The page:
It is the precious fourth leg that stabilizes all the other branches. But it is often overlooked - the first one cut and the last one repaired - even though it brings stability to the system as a whole.
Hit the "read more" link to learn about the NPE Conference and why
Adult Ed needs a seat at the conference table.
It is also the canary in the coal mine. When Adult Ed is in trouble, everyone needs to pay attention, because sooner or later, trouble is coming to everyone else, too.
(Some folks may not know what "canary in the coal mine" means. In the old days, miners would bring a little caged canary down with them into the mines. If there wasn't enough oxygen, the canary would die. If the canary died, the miners knew they needed to get out, because sooner or later, they would die, too.)
On March 1st and 2nd, NPE is having its first conference.
I am going.
Why? Because Adult Ed does not exist in isolation. It is, indeed, one leg of a chair that supports our future. It is one canary, one miner down in the mine of education, digging for the gold of knowledge and wisdom.
To some degree, however small, we hold some responsibility for the collapse we're now digging out of. It is important to know what that responsibility is because power and responsibility are flip sides of the same coin. So whatever responsibility we had, we need to identify it, use it - and expand it - for good.
Prior to the cuts and closures that came on in 2009, most us in Adult Education, whether we were teachers, students, or community members who depended on it, took it for granted. I don't include admin in that category. I hope and assume they had some sense of the bigger picture. But most of us did not and we didn't look ahead at what might be coming down the pike, and think about what we needed to do to avoid future troubles.
I don't hold us responsible for the crash of Wall Street, corporate greed, or other matters... although, there, too, one can look at how we were living as both communities and individuals and ask ourselves if maybe some of that wasn't predictable, based on the choices we made every day, at the voting booth, and with our dollars.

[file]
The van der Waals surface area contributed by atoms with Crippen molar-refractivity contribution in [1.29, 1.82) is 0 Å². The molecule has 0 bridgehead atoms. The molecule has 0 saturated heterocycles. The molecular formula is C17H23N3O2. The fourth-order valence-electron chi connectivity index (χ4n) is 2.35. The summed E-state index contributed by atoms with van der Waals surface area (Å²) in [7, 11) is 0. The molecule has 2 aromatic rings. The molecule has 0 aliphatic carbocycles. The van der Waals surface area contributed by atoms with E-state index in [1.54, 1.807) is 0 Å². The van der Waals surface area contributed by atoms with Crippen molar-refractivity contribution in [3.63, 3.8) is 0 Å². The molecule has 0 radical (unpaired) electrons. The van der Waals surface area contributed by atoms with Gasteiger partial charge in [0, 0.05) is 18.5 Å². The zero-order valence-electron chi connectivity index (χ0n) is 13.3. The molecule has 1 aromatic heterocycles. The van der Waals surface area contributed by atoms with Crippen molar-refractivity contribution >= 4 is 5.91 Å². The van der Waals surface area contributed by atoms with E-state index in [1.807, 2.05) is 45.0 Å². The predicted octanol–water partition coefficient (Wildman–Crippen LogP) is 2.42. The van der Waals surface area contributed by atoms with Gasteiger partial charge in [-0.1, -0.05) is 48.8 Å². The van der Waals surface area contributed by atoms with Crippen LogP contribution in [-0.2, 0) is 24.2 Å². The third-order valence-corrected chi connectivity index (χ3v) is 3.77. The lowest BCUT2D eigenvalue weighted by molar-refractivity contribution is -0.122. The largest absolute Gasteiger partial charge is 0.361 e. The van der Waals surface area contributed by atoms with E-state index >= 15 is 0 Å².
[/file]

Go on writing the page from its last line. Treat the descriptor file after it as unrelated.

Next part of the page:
In any case, the crap happened.
And as a result, Adult Education, especially in K12 Adult Schools, was devastated in California.
The good news: In response to the crap, we rallied, unified, gained and sharpened skills, and saved Adult Education. In particular, we saved K12 Adult Schools - which are mostly how Adult Ed is delivered in California.
Now we take on the next task: Rebuilding Adult Ed - in the best way possible.
Part of doing things in the best way possible, is understanding that nothing exists in a vacuum.
Adult Ed is part of a larger system of public education, both in California and nationally. It is affected by trends in education, including privatization, increased testing, "accountability," and a focus on college and career readiness.
Adult Ed has long been tied to shifts in immigration in the United States, not only in terms of the numbers of immigrants but in terms of how immigrants are perceived (welcomed, hated, identified, denied, celebrated, necessary), and immigration policy.
We can take this even further out, as the US Department of Education is doing, and look at what is happening in terms of Adult Education around the world. This is why the US Dept of Ed is focusing on the PIAAC Study and looking at where the US stands in terms of Adult Learning - and what to do about lags in that standing.
To rebuild Adult Education in California in the best way possible, we need to understand all that - and more.
This is why I'm going to the NPE Conference.
My goal is to carry the message that "Adult Education matters" to the conference. If folks don't know about Adult Ed - its value, the cuts it has suffered in California and elsewhere, and the impact of those cuts on our future as a people, I hope to inform them.
I also hope to connect with any other Adult Education folks who may be at the conference. This is a national conference so there will be folks from all over in terms of both geography and program. Will some of them be Adult Ed folks? I don't know.
I also hope to learn from the workshops, connect with and learn from other people, and carry back what I've learned to this blog, my school - San Mateo Adult School, and the larger Adult Ed community in California.
What information about Adult Ed do you think is most important for others to know about?
If I was going to make a list of just three to ten things to make sure people understand - what should be on that list?
Please share your ideas in a comment here or an email sent to cyn dot eagleton and then "at" and then gmail dot com.
I have seen that by working together, we can accomplish so much. I can and want to go to this conference to carry the message that Adult Ed matters and to bring back information that can help us restore and rebuild Adult Ed in California in the best way possible.
My willingness to go is my piece of the puzzle. To do the best job possible, I need your piece.
What information, ideas, and facts should I take with me to the conference? Please let me know.